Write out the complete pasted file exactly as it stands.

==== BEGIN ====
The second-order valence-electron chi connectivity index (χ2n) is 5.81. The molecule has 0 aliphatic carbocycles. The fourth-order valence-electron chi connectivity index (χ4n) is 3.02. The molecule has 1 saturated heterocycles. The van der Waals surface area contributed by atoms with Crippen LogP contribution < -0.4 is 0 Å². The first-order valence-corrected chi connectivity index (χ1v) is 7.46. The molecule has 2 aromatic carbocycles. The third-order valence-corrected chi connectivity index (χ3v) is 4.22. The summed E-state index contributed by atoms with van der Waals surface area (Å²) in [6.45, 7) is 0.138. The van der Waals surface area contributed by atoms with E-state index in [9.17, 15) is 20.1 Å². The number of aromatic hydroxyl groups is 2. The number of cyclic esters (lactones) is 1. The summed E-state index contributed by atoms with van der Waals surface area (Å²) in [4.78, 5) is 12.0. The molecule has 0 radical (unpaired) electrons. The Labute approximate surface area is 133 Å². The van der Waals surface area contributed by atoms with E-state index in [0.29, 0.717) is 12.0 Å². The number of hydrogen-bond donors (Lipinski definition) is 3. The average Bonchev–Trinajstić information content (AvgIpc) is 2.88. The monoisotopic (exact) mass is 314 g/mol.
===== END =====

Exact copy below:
The second-order valence-electron chi connectivity index (χ2n) is 5.81. The molecule has 0 aliphatic carbocycles. The fourth-order valence-electron chi connectivity index (χ4n) is 3.02. The molecule has 1 saturated heterocycles. The van der Waals surface area contributed by atoms with Crippen LogP contribution < -0.4 is 0 Å². The first-order valence-corrected chi connectivity index (χ1v) is 7.46. The molecule has 2 aromatic carbocycles. The third-order valence-corrected chi connectivity index (χ3v) is 4.22. The summed E-state index contributed by atoms with van der Waals surface area (Å²) in [6.45, 7) is 0.138. The van der Waals surface area contributed by atoms with E-state index in [9.17, 15) is 20.1 Å². The number of aromatic hydroxyl groups is 2. The number of cyclic esters (lactones) is 1. The summed E-state index contributed by atoms with van der Waals surface area (Å²) in [4.78, 5) is 12.0. The molecule has 0 radical (unpaired) electrons. The Labute approximate surface area is 133 Å². The van der Waals surface area contributed by atoms with E-state index in [0.29, 0.717) is 12.0 Å². The number of hydrogen-bond donors (Lipinski definition) is 3. The average Bonchev–Trinajstić information content (AvgIpc) is 2.88. The monoisotopic (exact) mass is 314 g/mol.